“Thorntons is an independently owned and operated convenience store chain and fuel retailer and we are celebrating E85. We have been committed to offering choice to our customers. We want E85 in as many locations as possible. The program has been a huge success for us and we have E85 now at two new locations in central Ohio. These efforts would not be possible without the efforts of Ohio Corn & Wheat,” Nichols said. “We have two E85 dispensers installed at this location in Galloway and another store with two E85 dispensers in Columbus proper as part of the BIP program. We are in six states and biofuels have always been part of our culture. We are an innovative company and we want to think outside the box and offer our guests as many fuel options as possible. Biofuels represent great growth in that with options for higher octane and that are better for the environment. The next step is continuing to pursue unleaded E15 and understanding the demand for it and how it fits into our markets here.”

The Ohio Department of Agriculture played a key role in the process by facilitating the USDA grant that was awarded to the state through a competitive process, said ODA director David Daniels.

“This gives our consumers choices in the marketplace and gives our producers the opportunity to produce it. The $3.4 million was available through USDA and our department has worked with this program and private sector dollars to stretch this even further. We are the eighth largest corn producer in the nation so we are growing it here, we are producing it here and selling it here. We need the infrastructure in the marketplace and this grant is helping with that,” Daniels said at the first stop of the Ohio Ethanol Tour. “We’re happy every time we have the opportunity to work with commodity groups and the USDA and the private sector. It is great to see what Thorntons has done here to provide that infrastructure for that choice to be possible. We live in a country where everybody has choices. E85 is just an additional choice and it is great for corn farmers.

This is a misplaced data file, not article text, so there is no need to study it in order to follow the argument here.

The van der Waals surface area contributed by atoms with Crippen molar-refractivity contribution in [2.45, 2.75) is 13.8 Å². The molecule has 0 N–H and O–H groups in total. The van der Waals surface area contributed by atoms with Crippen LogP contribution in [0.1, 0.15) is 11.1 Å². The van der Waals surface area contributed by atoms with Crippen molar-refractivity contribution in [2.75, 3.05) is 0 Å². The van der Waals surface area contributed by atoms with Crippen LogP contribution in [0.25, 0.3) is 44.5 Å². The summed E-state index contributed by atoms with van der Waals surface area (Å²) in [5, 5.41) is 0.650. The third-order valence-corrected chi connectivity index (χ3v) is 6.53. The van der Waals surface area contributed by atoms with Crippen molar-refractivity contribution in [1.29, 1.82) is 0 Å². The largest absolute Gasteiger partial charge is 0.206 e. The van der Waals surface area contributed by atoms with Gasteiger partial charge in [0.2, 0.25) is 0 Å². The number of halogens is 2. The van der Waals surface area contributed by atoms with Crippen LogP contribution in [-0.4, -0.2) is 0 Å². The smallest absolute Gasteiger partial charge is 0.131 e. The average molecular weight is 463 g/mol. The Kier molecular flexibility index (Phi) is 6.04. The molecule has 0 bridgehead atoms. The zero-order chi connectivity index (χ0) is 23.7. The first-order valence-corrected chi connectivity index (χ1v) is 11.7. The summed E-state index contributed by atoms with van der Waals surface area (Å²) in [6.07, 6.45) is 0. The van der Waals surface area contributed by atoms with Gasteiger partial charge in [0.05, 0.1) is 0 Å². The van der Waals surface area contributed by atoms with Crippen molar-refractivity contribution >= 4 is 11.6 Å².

“The folks at Thorntons here said that consumption of E85 is starting to creep up at this location so people do want choices. They continue to talk about other stations in their chain that might want to participate in programs like this so we look forward to keeping this going. If these first pumps are successful there will probably be additional opportunities down the road with the public/private partnerships. Ohio is a perfect place to do this with the number of ethanol plants and the amount of corn produced. We believe that the expanded availability of ethanol-blended fuels throughout the state is a win-win for our corn farmers, our fuel station owners and operators, and for all Ohioans.”

With the new equipment, Ohio will now have approximately 300 pumps for higher blends of ethanol fuel

Squares are existing higher blend ethanol locations and circles are targeted sites..

“It is a statewide initiative. It really depends on the companies who want to dispense the fuels,” said Tadd Nicholson, executive director of Ohio Corn & Wheat. “Whether big or small retailers, it doesn’t really matter. We are taking ethanol out to the field everywhere we can. E15 and E85 are the two certified fuel blends that are available. E15 can go into any vehicle that is 2001 or newer, so virtually everyone out there can use that. That is what Sheetz is interested in using in the northeast corner of the state. Other stations like Thorntons are adding E85. Ohio motorists are driving nearly one million flex-fuel vehicles today and E85 is what goes into our flex-fuel vehicles. If you are wondering if you have a flex-fuel vehicle or not, just look at the fuel cap, if it is yellow, go ahead and fuel up with E85.”

The effort is ultimately about choice, and giving Ohio’s fuel consumers the opportunity to buy ethanol beyond the barrier of the blend wall.

“Our initiative was to give consumers choice. The problem was that we just did not have enough places where people could choose ethanol,” Nicholson said. “There are seven ethanol plants in Ohio going strong and they consume about 200 million bushels of Ohio-grown corn every year, so it is a fantastic success story for Ohio’s farmers. The Corn Checkoff partnership with the ODA and the nearly $5.5 million in Ohio helps solve that problem of choice for consumers.”